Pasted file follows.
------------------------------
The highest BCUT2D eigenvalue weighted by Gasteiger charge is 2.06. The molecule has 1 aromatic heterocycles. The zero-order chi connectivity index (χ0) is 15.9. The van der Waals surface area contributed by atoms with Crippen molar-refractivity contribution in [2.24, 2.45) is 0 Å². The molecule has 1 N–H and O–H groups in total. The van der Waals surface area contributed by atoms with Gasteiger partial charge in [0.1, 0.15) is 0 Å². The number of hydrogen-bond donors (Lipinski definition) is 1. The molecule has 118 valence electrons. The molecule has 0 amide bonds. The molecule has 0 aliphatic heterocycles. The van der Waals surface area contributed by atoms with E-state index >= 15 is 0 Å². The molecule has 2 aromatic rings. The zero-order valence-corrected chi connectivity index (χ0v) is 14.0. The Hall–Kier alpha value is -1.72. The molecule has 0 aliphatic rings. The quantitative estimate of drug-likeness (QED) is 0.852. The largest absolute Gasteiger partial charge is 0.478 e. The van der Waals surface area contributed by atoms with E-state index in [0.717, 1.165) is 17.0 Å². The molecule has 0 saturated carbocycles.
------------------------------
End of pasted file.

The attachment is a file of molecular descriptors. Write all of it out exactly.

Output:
The highest BCUT2D eigenvalue weighted by Gasteiger charge is 2.06. The molecule has 1 aromatic heterocycles. The zero-order chi connectivity index (χ0) is 15.9. The van der Waals surface area contributed by atoms with Crippen molar-refractivity contribution in [2.24, 2.45) is 0 Å². The molecule has 1 N–H and O–H groups in total. The van der Waals surface area contributed by atoms with Gasteiger partial charge in [0.1, 0.15) is 0 Å². The number of hydrogen-bond donors (Lipinski definition) is 1. The molecule has 118 valence electrons. The molecule has 0 amide bonds. The molecule has 0 aliphatic heterocycles. The van der Waals surface area contributed by atoms with E-state index >= 15 is 0 Å². The molecule has 2 aromatic rings. The zero-order valence-corrected chi connectivity index (χ0v) is 14.0. The Hall–Kier alpha value is -1.72. The molecule has 0 aliphatic rings. The quantitative estimate of drug-likeness (QED) is 0.852. The largest absolute Gasteiger partial charge is 0.478 e. The van der Waals surface area contributed by atoms with E-state index in [0.717, 1.165) is 17.0 Å². The molecule has 0 saturated carbocycles.